Delhi’s Nest Man Rakesh Khatri grooms eco-warriors

Childhood interest becomes life-long quest


January 2, 2023

/ By / New Delhi

Delhi’s Nest Man Rakesh Khatri grooms eco-warriors

Rakesh Khatri, popularly known as the “Nest Man of India”, has been building nests for the birds, using eco-friendly substances

In an attempt to help save dwindling population of birds in the national capital, Rakesh Khatri, popularly known as the “Nest Man of India”, has been building nests for the birds, using eco-friendly substances. His efforts seem to be bearing fruit as many have joined his mission and he says that the birds’ population has begun to stabilise.

Rate this post

Holding a bag full of bird food, 60-year-old Rakesh Khatri, a photographer living in East Delhi’s Mayur Vihar, starts his day by feeding birds and keeping water for them in his neighbourhood. By the time this morning ritual is over, a group of about 10 persons, belonging to different age groups as well as coming from various parts of Delhi, sits with Khatri to learn the art of making eco-friendly nests for birds, an art that Khatri seems to have perfected over 50 years and which seems to have become his sole mission in life.

Khatri developed the passion for building nests when he a small child. He remembers the incident that triggered the passion in him. “It all started when I was a 7-year-old boy and I noticed that my grandfather had removed some bricks under the roof of our three-storeyed house in Old Delhi. So, I asked him why he was doing that and he explained to me that it was for sparrows who come here to build their nests,’’ Khatri tells Media India Group.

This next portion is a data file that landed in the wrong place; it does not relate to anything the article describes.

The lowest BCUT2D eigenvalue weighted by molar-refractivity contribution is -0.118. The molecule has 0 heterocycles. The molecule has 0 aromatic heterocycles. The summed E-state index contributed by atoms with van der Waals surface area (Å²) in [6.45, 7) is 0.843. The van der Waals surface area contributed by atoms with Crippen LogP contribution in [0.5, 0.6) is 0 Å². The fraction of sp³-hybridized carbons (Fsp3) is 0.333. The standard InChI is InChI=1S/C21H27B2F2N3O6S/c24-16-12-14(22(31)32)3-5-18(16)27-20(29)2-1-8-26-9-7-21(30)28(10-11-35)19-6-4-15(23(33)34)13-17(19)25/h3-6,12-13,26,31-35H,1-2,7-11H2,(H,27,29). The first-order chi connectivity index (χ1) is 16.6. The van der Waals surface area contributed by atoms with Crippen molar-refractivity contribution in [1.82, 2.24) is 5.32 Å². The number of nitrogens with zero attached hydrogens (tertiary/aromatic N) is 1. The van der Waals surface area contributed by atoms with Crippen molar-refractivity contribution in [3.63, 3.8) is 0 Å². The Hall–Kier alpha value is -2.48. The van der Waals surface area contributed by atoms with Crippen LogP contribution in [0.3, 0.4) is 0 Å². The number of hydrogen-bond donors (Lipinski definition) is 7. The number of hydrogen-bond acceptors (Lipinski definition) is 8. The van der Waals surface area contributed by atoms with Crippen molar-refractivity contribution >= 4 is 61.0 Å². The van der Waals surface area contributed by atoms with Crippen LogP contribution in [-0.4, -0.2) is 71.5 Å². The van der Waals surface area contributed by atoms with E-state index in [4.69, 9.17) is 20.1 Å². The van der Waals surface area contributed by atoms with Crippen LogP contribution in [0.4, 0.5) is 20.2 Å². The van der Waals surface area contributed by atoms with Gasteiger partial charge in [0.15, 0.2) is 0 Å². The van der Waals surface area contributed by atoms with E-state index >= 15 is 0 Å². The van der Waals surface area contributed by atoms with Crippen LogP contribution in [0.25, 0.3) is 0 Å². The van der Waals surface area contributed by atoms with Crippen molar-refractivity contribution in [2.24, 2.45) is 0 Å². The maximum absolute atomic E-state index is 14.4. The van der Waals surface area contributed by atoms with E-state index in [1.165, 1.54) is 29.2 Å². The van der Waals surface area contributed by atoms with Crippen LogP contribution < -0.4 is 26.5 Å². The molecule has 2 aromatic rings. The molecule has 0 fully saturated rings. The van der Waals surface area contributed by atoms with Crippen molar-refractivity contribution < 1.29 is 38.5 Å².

But it was not instantaneously that Khatri aped his grandfather and began to save the birds. In fact, initially, like many children, he destroyed the nests. “When I destroyed the nests, I was scolded by my grandfather, who explained to me the importance of a nest for birds in the city, where there are few trees. Then I realised that I should not be destroying their shelters, but instead help the birds in building their nests in places where they cannot,’’ Khatri adds.

He adds that the elders at his home would also warn him not to switch on fans as it may injure the birds that would set up nests near the ceiling or in the  skylights of the room.

In many ways, Khatri went a step further than his grandfather and other elders. Instead of making space for birds under the roof, Khatri began to create new nests for them by using waste materials like used coconut shells. “Initially, I collected used coconut shells along with my friend to see if a nest could be made and whether the birds would use it. It was an experiment as we did not know if it would work. So, I made nests out of it and placed them in an area and every day I would go there to see if the nests were occupied. Finally, on the 10th day, I could spot a sparrow inside one of the 40 shells that we had placed. Though it was just one shell, it made me believe that I was doing something right and I should continue doing it to help the Mother Earth,’’ he recounts.

Since that day, Khatri took it upon himself to continue the work of building nests and it is an activity that keeps him busy over 50 years later. Though he has not kept an accurate count, Khatri reckons that he has built more than 250,000 nests in a bid to save house sparrows. So much so that now he is known as the Nest Man of India.

“Due to urbanisation in different cities of India, the number of sparrows has fallen and are on a verge of extinction now because in urban areas, there is a lot of construction and trees are cut down. As a result, many birds have disappeared from the city. Only we, humans, are responsible for it because we do not care about our surroundings and there is a rise in global warming across the world,” says Khatri.